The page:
Exploring the Parallels between Christina Rossetti’s Literary and Somatic Expressions of Graves’ Disease

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Exploring the Parallels between Christina Rossetti’s Literary and Somatic Expressions of Graves’ Disease

October 9, 2020 Education and Social Studies 0

Christina Rossetti (1830-1894), a Victorian poet, was always plagued by poor health, and her mid-life episode of life-threatening illness (1870-1872) when she suffered from Graves’ illness provides an illuminating case study of the ways in which poetry and prose can represent illness. Rossetti, her relatives, and her doctors understood the disease of Graves as a heart condition; but the writing of Rossetti represents a different model, introducing themes of self-attack and a fractured self that uncannily echo the current perception of the disease of Graves as autoimmune in nature. Interestingly, these imaginative depictions indicate an interpretation of this disease mechanism that could not have been understood through Rossetti’s family records and the history of Victorian medicine. Rossetti ‘s writing started to use modern rhetoric and imagery of self-acceptance and hardship as a way of personal improvement after the crisis had ended. This essay addresses the similarities that exist between Literary and somatic metaphors: the body and art of Rossetti are always “saying” the same thing simultaneously, the physical symptoms somatically reflecting the same dynamic reflected in Rossetti ‘s artistic writing in metaphor and narrative. Such a well-documented history of cases poses concerns about how paradigms of disease that are not available to the conscious mind can influence writing. We currently accept that the unconscious mind can be an significant source of artistic creativity: is it possible that the unconscious physical operations of the body in a creative person may also be a source of metaphor? This diverse subject is truly interdisciplinary, as we aim to better understand ways of transmitting disease, raising questions in fields ranging from medicine and cognitive science to philosophy, language theory, literary critique, and aesthetics.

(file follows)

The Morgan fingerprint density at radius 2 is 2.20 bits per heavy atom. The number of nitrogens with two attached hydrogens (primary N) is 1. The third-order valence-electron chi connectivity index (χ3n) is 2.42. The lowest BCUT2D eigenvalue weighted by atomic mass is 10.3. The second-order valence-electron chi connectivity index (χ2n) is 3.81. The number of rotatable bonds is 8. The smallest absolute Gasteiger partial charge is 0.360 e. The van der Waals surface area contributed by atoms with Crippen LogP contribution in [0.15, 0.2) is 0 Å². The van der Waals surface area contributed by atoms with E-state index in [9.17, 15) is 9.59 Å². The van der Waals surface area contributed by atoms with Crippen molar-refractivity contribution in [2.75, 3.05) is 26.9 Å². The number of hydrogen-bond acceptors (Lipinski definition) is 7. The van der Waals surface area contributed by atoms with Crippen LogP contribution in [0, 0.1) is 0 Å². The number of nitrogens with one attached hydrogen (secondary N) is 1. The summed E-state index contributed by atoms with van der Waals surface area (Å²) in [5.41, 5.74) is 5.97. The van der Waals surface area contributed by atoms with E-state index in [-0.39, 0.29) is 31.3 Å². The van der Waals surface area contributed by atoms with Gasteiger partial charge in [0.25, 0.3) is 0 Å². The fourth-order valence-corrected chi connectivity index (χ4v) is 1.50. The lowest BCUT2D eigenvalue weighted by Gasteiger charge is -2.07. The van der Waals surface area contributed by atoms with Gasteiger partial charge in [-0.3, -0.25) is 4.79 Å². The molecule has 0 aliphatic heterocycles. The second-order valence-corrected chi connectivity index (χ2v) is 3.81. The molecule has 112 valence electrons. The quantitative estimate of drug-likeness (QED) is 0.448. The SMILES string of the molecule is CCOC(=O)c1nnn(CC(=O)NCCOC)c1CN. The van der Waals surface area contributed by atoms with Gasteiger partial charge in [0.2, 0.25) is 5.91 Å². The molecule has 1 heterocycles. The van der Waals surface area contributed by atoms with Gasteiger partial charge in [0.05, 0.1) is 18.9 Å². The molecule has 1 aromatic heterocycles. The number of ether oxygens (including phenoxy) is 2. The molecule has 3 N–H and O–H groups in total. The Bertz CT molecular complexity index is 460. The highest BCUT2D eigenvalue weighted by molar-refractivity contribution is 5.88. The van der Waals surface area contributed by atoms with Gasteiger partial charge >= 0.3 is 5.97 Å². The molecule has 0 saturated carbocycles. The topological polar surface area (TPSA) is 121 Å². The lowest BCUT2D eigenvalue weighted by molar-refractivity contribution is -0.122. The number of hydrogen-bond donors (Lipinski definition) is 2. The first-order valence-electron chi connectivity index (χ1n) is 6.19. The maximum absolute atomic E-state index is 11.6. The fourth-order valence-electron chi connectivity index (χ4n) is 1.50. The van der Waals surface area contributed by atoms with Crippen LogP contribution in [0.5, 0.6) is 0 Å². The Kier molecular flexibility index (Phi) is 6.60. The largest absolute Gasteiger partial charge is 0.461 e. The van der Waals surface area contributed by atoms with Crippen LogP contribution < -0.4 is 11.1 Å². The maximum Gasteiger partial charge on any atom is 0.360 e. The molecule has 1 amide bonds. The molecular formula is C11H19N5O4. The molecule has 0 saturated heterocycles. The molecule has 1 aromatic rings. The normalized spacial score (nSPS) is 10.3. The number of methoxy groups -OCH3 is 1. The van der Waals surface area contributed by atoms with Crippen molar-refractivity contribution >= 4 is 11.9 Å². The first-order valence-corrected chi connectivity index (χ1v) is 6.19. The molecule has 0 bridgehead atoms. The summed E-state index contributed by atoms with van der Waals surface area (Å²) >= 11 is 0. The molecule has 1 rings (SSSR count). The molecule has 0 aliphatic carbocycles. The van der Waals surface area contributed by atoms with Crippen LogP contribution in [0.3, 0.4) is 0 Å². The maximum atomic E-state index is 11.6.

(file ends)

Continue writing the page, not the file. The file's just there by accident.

Author (s) Details

Mary Arseneau
Department of English, Hamelin Hall, University of Ottawa, Ottawa, ON K1N 6N5, Canada.

Dr. Emery Terrell
Faculty of Medicine, Roger Guindon Hall, University of Ottawa, Ottawa, ON K1H 8M5, Canada.

View Book – https://bp.bookpi.org/index.php/bpi/catalog/book/280

 

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